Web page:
Column: How good would #IceBus be if Tage Thompson stayed?

Tage Thompson, now a St. Louis Blue, rips a shot for the Huskies last season (File Photo/The Daily Campus)

Over the past month, the UConn men’s hockey team has won seven consecutive games, including wins over No. 8 Providence, No. 19 Boston College, No. 12 Northeastern and No. 20 Boston University. The Huskies currently sit tied for fifth in the Hockey East standings.

With starting goaltender Adam Huska out indefinitely with an injured wrist, senior Tanner Creel has stepped up immensely. Creel has been the backstop of a Huskies defense that has allowed 2.57 goals per game over the past seven games.

Junior Maxim Letunov has scored in four straight games, including the overtime game-winner Friday night that set the XL Center into a frenzy. Letunov leads UConn with 27 points and 16 assists.

Senior Spencer Naas has a career-best point streak extending across the same seven game span. Naas is second on the team with 21 points this season, one point shy of tying his career high set last year.

The wheels on the Ice Bus are rolling, to say the least.

Meanwhile, former Husky Tage Thompson was recently sent from the St. Louis Blues to their AHL affiliate. After a decent start to his NHL career, the rookie cooled down, recording just one point in his last nine games before being sent to the minors.

Thompson had three goals and three assists in 24 games at the NHL level. In 28 games with the Blues’ AHL affiliate this season, Thompson has scored eight goals and recorded 10 assists.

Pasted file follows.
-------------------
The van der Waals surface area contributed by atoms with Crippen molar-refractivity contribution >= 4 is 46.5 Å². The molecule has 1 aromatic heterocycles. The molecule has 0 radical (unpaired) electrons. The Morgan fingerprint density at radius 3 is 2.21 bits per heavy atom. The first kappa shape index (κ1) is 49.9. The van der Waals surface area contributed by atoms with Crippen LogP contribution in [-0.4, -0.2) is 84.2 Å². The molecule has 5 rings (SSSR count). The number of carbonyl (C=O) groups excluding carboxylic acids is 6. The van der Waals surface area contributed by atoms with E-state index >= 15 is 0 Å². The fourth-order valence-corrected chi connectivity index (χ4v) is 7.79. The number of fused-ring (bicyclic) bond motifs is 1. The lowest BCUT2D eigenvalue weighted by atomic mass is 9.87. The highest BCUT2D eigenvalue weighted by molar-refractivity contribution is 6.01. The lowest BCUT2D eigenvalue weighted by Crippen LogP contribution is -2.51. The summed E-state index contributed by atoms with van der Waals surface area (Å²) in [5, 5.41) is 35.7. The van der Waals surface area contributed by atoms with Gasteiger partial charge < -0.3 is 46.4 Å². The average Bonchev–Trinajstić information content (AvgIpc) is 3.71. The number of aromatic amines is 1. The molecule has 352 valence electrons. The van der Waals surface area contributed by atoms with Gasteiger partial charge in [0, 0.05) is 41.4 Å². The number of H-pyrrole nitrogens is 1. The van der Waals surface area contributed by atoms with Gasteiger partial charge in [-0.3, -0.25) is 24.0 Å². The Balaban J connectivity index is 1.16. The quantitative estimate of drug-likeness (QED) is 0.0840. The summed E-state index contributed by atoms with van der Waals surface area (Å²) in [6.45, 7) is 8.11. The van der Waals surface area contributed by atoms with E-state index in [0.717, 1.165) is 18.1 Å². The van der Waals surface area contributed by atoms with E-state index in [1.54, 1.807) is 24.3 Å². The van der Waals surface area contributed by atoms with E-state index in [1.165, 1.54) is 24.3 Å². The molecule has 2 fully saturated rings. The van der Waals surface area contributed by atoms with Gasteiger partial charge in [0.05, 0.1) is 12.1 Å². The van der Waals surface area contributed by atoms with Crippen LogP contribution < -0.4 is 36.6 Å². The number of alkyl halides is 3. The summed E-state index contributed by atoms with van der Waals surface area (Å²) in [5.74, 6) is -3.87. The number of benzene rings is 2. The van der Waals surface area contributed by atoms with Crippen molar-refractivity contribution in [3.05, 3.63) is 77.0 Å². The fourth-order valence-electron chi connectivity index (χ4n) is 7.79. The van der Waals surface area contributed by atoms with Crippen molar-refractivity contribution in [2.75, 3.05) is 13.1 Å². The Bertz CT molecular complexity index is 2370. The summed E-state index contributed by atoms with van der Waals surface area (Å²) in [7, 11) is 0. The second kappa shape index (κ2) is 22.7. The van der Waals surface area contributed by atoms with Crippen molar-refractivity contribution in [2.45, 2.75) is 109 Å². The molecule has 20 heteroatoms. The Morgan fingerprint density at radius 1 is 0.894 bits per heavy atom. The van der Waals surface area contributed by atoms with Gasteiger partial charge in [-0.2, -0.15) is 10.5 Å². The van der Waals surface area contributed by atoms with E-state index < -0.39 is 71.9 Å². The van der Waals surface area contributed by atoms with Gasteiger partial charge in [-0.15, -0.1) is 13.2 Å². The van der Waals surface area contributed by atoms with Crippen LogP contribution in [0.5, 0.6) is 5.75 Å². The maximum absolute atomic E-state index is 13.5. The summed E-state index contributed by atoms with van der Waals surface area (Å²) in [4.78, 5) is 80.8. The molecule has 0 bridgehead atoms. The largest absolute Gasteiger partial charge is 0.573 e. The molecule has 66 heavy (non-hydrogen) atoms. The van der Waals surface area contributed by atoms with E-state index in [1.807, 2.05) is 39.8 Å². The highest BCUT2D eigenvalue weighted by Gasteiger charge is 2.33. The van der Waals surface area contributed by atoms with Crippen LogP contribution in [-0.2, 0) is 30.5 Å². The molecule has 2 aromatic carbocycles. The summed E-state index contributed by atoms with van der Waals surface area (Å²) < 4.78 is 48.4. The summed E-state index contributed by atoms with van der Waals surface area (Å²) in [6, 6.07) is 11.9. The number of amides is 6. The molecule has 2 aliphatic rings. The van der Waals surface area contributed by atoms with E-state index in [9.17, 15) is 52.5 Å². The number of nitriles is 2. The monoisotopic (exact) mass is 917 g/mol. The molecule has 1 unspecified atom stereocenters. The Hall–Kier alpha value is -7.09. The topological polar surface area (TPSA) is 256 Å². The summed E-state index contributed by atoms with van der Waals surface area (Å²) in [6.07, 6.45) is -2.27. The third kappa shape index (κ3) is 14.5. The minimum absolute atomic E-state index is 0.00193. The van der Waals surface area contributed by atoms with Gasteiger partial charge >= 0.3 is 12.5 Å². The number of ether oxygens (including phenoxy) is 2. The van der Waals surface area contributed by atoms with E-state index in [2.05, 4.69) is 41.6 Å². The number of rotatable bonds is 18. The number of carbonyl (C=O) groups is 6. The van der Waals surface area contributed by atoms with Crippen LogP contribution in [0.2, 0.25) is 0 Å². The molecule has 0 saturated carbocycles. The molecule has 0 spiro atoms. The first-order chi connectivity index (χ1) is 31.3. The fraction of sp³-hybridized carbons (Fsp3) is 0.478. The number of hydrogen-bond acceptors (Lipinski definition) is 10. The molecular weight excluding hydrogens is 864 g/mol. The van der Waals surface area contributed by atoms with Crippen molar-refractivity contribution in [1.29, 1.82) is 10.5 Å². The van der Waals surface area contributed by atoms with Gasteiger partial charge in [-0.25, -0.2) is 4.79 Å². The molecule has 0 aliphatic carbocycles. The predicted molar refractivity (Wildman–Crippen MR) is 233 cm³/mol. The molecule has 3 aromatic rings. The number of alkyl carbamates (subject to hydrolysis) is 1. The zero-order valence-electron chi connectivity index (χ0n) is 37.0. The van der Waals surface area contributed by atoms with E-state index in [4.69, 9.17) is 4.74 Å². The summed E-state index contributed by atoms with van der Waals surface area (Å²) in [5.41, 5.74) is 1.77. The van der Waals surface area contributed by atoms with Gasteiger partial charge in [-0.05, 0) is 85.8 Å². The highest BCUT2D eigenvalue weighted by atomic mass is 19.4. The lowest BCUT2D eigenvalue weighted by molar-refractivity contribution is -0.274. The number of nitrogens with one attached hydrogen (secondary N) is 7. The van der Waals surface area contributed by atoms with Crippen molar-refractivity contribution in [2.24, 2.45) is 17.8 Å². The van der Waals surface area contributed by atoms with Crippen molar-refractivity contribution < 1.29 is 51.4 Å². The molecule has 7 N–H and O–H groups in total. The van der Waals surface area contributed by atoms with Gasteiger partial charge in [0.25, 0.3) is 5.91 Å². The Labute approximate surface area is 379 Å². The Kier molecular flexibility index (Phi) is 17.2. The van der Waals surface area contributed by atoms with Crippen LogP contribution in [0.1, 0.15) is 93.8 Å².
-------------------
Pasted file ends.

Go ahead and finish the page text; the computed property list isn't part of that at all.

With Thompson’s demotion and UConn’s hot streak, it begs the question: How good would this team be if Thompson had stayed for another year? While we absolutely cannot fault anybody for wanting to play professionally, it’s intriguing to picture Thompson with this year’s Ice Bus squad.

At the end of last season, Thompson announced that he would be leaving UConn to sign a contract with the Blues, leaving Storrs after his sophomore season.

In his two years with the Huskies, Thompson put up 64 points over 70 games. Of his 33 career goals, 20 of them came on the power play. Thompson scored 19 goals in his sophomore season, nine more than UConn’s leading goal scorer so far this year.

While this year’s UConn team has been hot recently, it’s still under .500 with a 15-16-2 record. The Huskies are unlikely to get a bid into the NCAA Tournament unless they survive the gauntlet that is the Hockey East Championship Tournament.

Only 16 teams make the NCAA Tournament and UConn ranks 31st in RPI. Four teams from Hockey East made the tournament last season, but the worst record of those four was 21-11-5.

Thompson’s presence at UConn would obviously help the Huskies, but would it be enough? UConn already ranks 20th in power play scoring percentage, converting on just over 20 percent of its power play opportunities. Last season with Thompson leading the power play, the Huskies converted on just 16.3 percent of their chances.

The Huskies don’t have a goal scorer that is as dominant as Thompson was – Alexander Payusov leads the team with 12 goals – but Payusov has taken over on the power play, scoring the same number of goals (nine) as Thompson did last season.

Thompson was much more than just a power play goal scorer, but UConn has outperformed the expectations of many in his absence. The Huskies won just 12 games last season and have easily surpassed that total this season without their former best player.

UConn has just one game remaining in the regular season, a Thursday game against UMass at the XL Center. The Huskies will have plenty of momentum heading into the Hockey East Tournament, where they’ll need to play their best hockey for three or four consecutive series.

With Thompson or without him, this year’s UConn team is going to have a tough task ahead.


Josh Buser is a staff writer for The Daily Campus. He can be reached via email at joshua.buser@uconn.edu.